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Poet Gary Snyder to launch 1998-99
Teale environmental lecture series
September 14, 1998
Award-winning poet Gary Snyder will give a lecture on Buddhist resource management in Asia and California and reading of his poetry, as part of the Edwin Way Teale lecture series, "Nature and the Environment."
Snyder, a professor of English and creative writing at the University of California-Davis, will speak on "Gratitude to Trees: Buddhist Resource Management in Asia and California" at the Thomas J. Dodd Research Center's Konover Auditorium on September 24 at 8 p.m. He will present a poetry reading from "Mountains and Rivers Without End" in Konover Auditorium at 3:30 p.m. September 25.
Snyder was born in San Francisco and was raised in the Pacific Northwest. A graduate of Reed College with a degree in literature and anthropology, Snyder was at the forefront, with Allen Ginsberg and Jack Kerouac, of the Beat Generation/San Francisco movements of the late 1950s. He lived in Japan and studied formally in a Zen monastery; Zen Buddhism continues to influence his thought. Since 1970, he has taken a public stand on ecological issues.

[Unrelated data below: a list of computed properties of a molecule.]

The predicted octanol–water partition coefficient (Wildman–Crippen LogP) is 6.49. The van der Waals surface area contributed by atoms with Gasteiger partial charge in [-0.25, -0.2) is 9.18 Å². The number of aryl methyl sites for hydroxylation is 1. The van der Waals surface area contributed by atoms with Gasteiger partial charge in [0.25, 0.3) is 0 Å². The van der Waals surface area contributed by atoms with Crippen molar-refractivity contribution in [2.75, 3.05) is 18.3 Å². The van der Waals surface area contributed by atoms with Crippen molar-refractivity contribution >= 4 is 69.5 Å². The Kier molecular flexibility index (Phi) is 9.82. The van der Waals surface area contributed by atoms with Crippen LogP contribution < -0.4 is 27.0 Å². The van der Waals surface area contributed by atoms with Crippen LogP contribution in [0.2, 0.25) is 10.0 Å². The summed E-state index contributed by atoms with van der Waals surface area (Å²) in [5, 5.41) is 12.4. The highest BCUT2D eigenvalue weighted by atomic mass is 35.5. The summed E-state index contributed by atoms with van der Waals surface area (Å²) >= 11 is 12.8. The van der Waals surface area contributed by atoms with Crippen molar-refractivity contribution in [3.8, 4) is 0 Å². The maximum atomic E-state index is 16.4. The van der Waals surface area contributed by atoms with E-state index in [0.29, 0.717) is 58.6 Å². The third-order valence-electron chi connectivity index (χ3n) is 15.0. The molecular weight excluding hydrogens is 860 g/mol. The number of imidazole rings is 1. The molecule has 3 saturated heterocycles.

A reflection of the unusual balance of literary, ecological and public policy interests in his work is his receipt of two literary awards - the Bollingen Prize for poetry and the John Hay Award for Nature Writing, both in 1997.
Snyder founded "The Art of the Wild," an annual writing conference on creative writing and wilderness that was featured in a one-hour documentary on PBS in 1996. In 1995, he was a featured poet in Bill Moyers' "The Language of Life," a PBS video special series. He was also instrumental in the founding of the widely acclaimed UC-Davis major "Nature and Culture," that has become a national model.
The Teale lecture series, launched last year, is designed bring a variety of distinguished speakers each year to the University to speak on various aspects of nature and the environment in a number of different disciplines.
The series is named for Edwin Way Teale, a distinguished Connecticut author, naturalist and photographer. Teale donated his papers and photographs to the Thomas J. Dodd Research Center and gave his farm in Hampton to the Audubon Society as a public nature center. There will be five more lectures in the series this academic year.
The series is co-sponsored by the Thomas J. Dodd Research Center, the College of Liberal Arts and Sciences, the Graduate School and Research Foundation, the environmental engineering program, the Center for Conservation & Biodiversity, the Museum of Natural History and the departments of ecology and evolutionary biology, economics, English, philosophy and political science.